This Early 9Th Century Poem Titled “The Charcoal Seller”,

1439 WordsApr 8, 20176 Pages
This early 9th century poem titled “The Charcoal Seller”, featured as one of the many thematic quotes proceeding each subheading of Vaclav Smil 's 1994 book on energy and human development titled Energy in World History, provides a simplistic overview of Smil 's novel. Moving right to left on a timeline of energy development, the high sun of Zhuyi 's poem represents both the primary energy source that the sun provides through processes of photosynthesis and heat energy as well as its inefficient form of energy production for the needs of man. Yes the sun is high, but what good is it doing, it 's energy production is slow and its power is needed to satiate of the hungry-man. Smil spends the beginning of his novel discussing the energy…show more content…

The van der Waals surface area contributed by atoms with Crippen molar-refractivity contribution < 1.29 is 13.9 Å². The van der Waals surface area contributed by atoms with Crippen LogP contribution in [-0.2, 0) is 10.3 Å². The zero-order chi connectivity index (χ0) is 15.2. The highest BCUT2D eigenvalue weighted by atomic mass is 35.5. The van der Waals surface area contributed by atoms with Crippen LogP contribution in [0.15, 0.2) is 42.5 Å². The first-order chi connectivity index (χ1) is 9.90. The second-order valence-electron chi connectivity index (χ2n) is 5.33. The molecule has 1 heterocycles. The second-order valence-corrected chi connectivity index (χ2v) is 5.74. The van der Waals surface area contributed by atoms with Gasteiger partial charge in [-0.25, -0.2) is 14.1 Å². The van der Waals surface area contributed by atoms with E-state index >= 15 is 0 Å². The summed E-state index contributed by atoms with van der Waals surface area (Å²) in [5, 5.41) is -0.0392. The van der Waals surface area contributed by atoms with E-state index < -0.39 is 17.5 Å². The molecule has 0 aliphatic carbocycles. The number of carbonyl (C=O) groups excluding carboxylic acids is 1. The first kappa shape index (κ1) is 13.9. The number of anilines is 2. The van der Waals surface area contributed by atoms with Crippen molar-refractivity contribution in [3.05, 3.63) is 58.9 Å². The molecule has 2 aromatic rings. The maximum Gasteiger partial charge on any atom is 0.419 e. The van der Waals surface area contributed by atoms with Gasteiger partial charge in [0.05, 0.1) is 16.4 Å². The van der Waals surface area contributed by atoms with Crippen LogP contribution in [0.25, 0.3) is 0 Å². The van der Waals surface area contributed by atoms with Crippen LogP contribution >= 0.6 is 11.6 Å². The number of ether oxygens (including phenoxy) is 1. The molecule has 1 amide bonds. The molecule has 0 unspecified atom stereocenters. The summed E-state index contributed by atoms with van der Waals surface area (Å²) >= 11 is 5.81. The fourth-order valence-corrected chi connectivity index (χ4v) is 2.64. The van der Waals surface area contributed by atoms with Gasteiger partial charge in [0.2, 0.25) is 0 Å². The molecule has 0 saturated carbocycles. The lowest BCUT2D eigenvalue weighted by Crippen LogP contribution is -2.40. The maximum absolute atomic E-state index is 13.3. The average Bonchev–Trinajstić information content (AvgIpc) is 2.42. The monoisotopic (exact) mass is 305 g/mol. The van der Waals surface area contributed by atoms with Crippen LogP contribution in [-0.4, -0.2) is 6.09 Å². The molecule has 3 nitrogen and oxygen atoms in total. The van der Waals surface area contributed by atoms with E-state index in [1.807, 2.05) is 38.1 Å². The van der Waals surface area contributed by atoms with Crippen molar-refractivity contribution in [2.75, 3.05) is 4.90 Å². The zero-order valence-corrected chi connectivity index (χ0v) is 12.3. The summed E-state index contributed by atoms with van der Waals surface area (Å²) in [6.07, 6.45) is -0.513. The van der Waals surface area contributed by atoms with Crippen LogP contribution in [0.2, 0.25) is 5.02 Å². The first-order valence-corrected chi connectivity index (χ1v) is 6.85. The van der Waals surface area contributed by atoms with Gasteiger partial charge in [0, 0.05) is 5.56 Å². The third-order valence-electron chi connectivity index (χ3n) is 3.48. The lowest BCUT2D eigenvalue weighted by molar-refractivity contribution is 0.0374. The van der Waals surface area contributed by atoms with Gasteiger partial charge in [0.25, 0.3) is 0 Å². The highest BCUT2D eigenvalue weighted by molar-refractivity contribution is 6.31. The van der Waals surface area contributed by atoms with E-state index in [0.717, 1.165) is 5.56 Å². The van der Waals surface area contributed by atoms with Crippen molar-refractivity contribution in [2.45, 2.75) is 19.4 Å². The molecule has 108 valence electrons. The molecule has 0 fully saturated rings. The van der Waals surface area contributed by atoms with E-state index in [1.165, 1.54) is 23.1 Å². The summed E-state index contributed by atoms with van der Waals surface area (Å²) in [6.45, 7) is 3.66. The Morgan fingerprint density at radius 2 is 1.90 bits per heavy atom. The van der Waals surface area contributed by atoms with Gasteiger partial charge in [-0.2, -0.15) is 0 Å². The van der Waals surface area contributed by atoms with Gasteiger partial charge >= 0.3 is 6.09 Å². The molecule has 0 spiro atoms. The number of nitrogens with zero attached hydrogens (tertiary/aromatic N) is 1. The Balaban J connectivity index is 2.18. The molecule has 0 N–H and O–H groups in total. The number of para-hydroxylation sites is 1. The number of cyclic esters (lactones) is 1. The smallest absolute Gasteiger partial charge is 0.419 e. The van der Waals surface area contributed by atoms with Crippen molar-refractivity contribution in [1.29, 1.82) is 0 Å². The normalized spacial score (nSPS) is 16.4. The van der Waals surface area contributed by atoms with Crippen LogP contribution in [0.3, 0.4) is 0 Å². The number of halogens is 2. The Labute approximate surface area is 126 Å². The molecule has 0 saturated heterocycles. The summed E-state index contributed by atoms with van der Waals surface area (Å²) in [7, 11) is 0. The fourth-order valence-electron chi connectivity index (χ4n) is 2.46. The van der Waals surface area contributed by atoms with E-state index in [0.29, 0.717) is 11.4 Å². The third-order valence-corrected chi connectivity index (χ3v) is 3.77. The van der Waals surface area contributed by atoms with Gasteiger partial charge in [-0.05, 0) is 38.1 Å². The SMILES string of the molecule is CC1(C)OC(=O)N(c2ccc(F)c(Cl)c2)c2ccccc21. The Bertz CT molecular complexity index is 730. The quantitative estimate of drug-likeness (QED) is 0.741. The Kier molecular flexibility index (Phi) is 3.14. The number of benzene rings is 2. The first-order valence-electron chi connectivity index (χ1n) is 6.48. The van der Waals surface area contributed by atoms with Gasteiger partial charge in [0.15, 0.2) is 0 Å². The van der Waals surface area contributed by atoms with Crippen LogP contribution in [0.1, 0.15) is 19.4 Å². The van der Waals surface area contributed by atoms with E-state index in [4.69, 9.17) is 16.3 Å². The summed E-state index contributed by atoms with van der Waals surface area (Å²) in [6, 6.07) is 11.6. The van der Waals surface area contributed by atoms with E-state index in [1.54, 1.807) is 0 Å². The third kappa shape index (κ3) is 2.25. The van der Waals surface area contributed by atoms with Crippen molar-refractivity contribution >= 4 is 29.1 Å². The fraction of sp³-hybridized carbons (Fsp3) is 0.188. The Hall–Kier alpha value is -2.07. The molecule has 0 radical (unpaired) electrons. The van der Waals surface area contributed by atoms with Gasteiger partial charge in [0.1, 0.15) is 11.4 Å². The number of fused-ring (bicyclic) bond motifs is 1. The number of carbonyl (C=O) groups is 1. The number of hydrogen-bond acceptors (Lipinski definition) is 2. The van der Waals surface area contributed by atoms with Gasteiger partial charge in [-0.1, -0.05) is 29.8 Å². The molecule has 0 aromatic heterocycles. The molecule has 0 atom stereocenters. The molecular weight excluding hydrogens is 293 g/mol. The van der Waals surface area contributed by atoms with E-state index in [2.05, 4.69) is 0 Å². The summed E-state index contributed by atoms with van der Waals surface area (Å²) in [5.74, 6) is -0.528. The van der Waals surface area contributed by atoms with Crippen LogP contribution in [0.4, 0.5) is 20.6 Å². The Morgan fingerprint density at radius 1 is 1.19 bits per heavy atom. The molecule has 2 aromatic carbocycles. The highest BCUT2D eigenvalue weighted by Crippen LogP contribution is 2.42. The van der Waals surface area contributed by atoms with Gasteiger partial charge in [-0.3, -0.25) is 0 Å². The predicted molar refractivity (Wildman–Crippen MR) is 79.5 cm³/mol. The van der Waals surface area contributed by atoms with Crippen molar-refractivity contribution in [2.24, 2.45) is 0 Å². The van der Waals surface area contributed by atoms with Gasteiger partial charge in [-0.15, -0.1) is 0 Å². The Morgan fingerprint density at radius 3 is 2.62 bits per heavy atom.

The first 200 pages of the book are brimming with condensed information surrounding the efficient cultivation of energy through advanced technologies and the role this had in the development of civilization. This style of writing, while at times encyclopedic, is aided by Smil 's casual tone and use of detailed figures. What he lacks in terms of discussion, in favor of a more descriptive historical account in the first ¾ of his novel, he makes up for near the end where he discusses the subject of energies role in history and provides a disclaimer on the fallacy in attributing a deterministic account of energy role in shaping human development while still acknowledging its importance as a factor in world history. As a whole, the book is difficult to make cross-referential criticisms on the basis of its claims, seeing that it did not really make any substantial claims until the last 50 pages. Energy in World History succeeds as a collection of historical facts and data presented in clear and concise terminology and does not strive to be anything more. It will present a topic such as the evolution of pre-industrial energy technologies and then break this down into smaller sub-studies such as transportation, agriculture, and building. Each of these sub-sections, constituting 5-8 pages in this book, can and have warranted entire novels. The beauty of Smil 's book is as a compilation of these various sources into a

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